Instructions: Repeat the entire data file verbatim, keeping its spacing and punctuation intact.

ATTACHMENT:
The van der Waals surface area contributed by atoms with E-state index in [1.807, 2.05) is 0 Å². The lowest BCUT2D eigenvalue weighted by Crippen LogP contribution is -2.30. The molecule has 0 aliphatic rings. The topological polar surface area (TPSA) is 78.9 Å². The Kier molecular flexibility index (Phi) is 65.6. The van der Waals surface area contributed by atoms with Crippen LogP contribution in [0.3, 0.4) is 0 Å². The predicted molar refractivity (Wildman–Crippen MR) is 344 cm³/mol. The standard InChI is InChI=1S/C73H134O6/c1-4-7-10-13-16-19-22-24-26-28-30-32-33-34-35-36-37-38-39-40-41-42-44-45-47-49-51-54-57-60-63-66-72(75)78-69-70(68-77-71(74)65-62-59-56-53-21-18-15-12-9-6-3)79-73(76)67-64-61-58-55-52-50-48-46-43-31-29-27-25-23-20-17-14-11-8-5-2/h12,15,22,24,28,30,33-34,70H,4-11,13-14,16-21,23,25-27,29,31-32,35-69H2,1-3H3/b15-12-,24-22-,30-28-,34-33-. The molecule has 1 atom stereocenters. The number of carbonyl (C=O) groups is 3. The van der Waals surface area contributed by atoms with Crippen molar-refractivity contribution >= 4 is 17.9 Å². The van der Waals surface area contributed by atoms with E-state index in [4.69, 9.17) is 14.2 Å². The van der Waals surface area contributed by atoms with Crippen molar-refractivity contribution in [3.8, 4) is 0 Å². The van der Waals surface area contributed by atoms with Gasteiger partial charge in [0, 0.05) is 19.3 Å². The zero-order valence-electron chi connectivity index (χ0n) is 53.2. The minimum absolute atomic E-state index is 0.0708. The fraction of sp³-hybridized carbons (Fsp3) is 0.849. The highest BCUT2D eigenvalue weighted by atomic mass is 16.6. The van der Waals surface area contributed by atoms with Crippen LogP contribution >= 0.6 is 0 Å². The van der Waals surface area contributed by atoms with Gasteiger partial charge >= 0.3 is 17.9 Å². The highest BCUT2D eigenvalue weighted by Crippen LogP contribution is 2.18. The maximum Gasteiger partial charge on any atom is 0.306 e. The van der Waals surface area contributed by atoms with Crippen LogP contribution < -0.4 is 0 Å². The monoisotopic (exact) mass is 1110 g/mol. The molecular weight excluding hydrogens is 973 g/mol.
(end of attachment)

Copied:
The van der Waals surface area contributed by atoms with E-state index in [1.807, 2.05) is 0 Å². The lowest BCUT2D eigenvalue weighted by Crippen LogP contribution is -2.30. The molecule has 0 aliphatic rings. The topological polar surface area (TPSA) is 78.9 Å². The Kier molecular flexibility index (Phi) is 65.6. The van der Waals surface area contributed by atoms with Crippen LogP contribution in [0.3, 0.4) is 0 Å². The predicted molar refractivity (Wildman–Crippen MR) is 344 cm³/mol. The standard InChI is InChI=1S/C73H134O6/c1-4-7-10-13-16-19-22-24-26-28-30-32-33-34-35-36-37-38-39-40-41-42-44-45-47-49-51-54-57-60-63-66-72(75)78-69-70(68-77-71(74)65-62-59-56-53-21-18-15-12-9-6-3)79-73(76)67-64-61-58-55-52-50-48-46-43-31-29-27-25-23-20-17-14-11-8-5-2/h12,15,22,24,28,30,33-34,70H,4-11,13-14,16-21,23,25-27,29,31-32,35-69H2,1-3H3/b15-12-,24-22-,30-28-,34-33-. The molecule has 1 atom stereocenters. The number of carbonyl (C=O) groups is 3. The van der Waals surface area contributed by atoms with Crippen molar-refractivity contribution >= 4 is 17.9 Å². The van der Waals surface area contributed by atoms with E-state index in [4.69, 9.17) is 14.2 Å². The van der Waals surface area contributed by atoms with Crippen molar-refractivity contribution in [3.8, 4) is 0 Å². The van der Waals surface area contributed by atoms with Gasteiger partial charge in [0, 0.05) is 19.3 Å². The zero-order valence-electron chi connectivity index (χ0n) is 53.2. The minimum absolute atomic E-state index is 0.0708. The fraction of sp³-hybridized carbons (Fsp3) is 0.849. The highest BCUT2D eigenvalue weighted by atomic mass is 16.6. The van der Waals surface area contributed by atoms with Crippen LogP contribution >= 0.6 is 0 Å². The van der Waals surface area contributed by atoms with Gasteiger partial charge >= 0.3 is 17.9 Å². The highest BCUT2D eigenvalue weighted by Crippen LogP contribution is 2.18. The maximum Gasteiger partial charge on any atom is 0.306 e. The van der Waals surface area contributed by atoms with Crippen LogP contribution < -0.4 is 0 Å². The monoisotopic (exact) mass is 1110 g/mol. The molecular weight excluding hydrogens is 973 g/mol.